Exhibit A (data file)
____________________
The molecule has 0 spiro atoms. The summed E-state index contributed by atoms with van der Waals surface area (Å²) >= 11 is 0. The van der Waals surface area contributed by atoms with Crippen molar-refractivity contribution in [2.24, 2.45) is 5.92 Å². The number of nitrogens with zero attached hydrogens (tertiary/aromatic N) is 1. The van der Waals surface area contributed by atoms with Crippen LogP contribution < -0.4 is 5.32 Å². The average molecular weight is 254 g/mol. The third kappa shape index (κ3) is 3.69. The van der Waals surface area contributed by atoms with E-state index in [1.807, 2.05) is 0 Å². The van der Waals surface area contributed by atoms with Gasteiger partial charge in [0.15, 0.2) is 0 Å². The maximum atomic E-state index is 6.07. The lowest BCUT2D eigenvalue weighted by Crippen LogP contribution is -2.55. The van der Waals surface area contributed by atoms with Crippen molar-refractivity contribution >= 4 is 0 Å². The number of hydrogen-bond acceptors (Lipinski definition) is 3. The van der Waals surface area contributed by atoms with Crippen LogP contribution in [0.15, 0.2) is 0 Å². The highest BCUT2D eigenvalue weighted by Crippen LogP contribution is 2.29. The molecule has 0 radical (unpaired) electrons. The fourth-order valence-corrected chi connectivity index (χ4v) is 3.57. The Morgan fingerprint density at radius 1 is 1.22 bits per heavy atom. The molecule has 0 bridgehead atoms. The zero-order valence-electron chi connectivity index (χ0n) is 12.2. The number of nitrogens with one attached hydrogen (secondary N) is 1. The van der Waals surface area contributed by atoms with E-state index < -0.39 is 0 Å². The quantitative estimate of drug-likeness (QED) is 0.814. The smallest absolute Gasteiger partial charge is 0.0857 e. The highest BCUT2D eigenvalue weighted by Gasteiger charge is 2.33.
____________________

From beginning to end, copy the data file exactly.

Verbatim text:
The molecule has 0 spiro atoms. The summed E-state index contributed by atoms with van der Waals surface area (Å²) >= 11 is 0. The van der Waals surface area contributed by atoms with Crippen molar-refractivity contribution in [2.24, 2.45) is 5.92 Å². The number of nitrogens with zero attached hydrogens (tertiary/aromatic N) is 1. The van der Waals surface area contributed by atoms with Crippen LogP contribution < -0.4 is 5.32 Å². The average molecular weight is 254 g/mol. The third kappa shape index (κ3) is 3.69. The van der Waals surface area contributed by atoms with E-state index in [1.807, 2.05) is 0 Å². The van der Waals surface area contributed by atoms with Gasteiger partial charge in [0.15, 0.2) is 0 Å². The maximum atomic E-state index is 6.07. The lowest BCUT2D eigenvalue weighted by Crippen LogP contribution is -2.55. The van der Waals surface area contributed by atoms with Crippen molar-refractivity contribution >= 4 is 0 Å². The number of hydrogen-bond acceptors (Lipinski definition) is 3. The van der Waals surface area contributed by atoms with Crippen LogP contribution in [0.15, 0.2) is 0 Å². The highest BCUT2D eigenvalue weighted by Crippen LogP contribution is 2.29. The molecule has 0 radical (unpaired) electrons. The fourth-order valence-corrected chi connectivity index (χ4v) is 3.57. The Morgan fingerprint density at radius 1 is 1.22 bits per heavy atom. The molecule has 0 bridgehead atoms. The zero-order valence-electron chi connectivity index (χ0n) is 12.2. The number of nitrogens with one attached hydrogen (secondary N) is 1. The van der Waals surface area contributed by atoms with E-state index < -0.39 is 0 Å². The quantitative estimate of drug-likeness (QED) is 0.814. The smallest absolute Gasteiger partial charge is 0.0857 e. The highest BCUT2D eigenvalue weighted by Gasteiger charge is 2.33.